Sunday, January 17, 2016

An economy that relies on debt for growth

An increase in debt leads to an increase in spending, economic activity and, hopefully, growth as well. But an increase in debt makes the existing accumulation of debt bigger. And the existing accumulation must be serviced.

The cost of maintaining debt is a drag on spending and economic activity and growth. The cost reduces growth arising from an increase in debt.

An economy that relies on debt for growth needs increases in debt that are big enough to offset the whole cost of existing debt -- and bigger even than that, to induce growth.

As time goes by, ever-larger increases in debt are required to induce growth. This is why the productivity of debt declines. It explains the decline you see in this "Debt Saturation" chart from Economic Edge:

Source: Christopher Rupe and Nathan Martin via Joe Weisenthal
It also explains why Federal deficits got so big. And it explains why we have so much private sector debt.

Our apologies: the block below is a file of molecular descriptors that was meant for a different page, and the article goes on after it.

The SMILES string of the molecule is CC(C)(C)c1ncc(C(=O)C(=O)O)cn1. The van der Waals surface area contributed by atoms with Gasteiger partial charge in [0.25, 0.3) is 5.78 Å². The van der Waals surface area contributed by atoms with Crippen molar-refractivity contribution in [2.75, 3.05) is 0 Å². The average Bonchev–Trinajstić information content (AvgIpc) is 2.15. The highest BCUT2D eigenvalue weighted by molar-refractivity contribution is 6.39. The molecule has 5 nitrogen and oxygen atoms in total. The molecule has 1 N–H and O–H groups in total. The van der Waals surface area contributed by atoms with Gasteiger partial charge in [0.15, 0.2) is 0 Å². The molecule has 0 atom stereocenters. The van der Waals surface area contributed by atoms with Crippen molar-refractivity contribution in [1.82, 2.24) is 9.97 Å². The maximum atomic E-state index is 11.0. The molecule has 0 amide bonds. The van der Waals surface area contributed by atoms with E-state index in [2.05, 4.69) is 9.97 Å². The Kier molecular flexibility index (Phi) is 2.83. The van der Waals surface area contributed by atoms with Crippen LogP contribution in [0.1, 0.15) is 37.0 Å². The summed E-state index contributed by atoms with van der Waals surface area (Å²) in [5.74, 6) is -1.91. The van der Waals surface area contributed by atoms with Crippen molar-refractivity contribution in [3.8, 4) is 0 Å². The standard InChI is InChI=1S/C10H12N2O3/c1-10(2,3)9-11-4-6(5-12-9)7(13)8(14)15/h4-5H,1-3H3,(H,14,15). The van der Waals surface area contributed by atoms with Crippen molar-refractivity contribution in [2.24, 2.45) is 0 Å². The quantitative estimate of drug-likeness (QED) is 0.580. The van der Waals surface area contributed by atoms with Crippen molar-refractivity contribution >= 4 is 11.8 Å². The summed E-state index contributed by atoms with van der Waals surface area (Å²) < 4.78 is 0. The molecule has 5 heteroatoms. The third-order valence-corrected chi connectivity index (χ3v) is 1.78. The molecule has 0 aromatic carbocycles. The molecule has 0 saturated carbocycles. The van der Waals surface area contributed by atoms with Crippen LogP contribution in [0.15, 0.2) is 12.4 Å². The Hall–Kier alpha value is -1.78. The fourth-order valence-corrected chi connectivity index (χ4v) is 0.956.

1 comment:

Tom Hickey said...

The basic idea is that firms borrow to finance investment at a lover rate than the return on investment. This allows firms to service debt while making profits.

That's the theory. Issues arise when other uses of debt are injected, or firms make poor decisions that are reinforced by imprudent lending, leading to the build up of malinvestment.

Minsky explains this (in part anyway) In his theory of the financial cycle, which some think to be the basis of or ordinary business cycles as well as financial crises.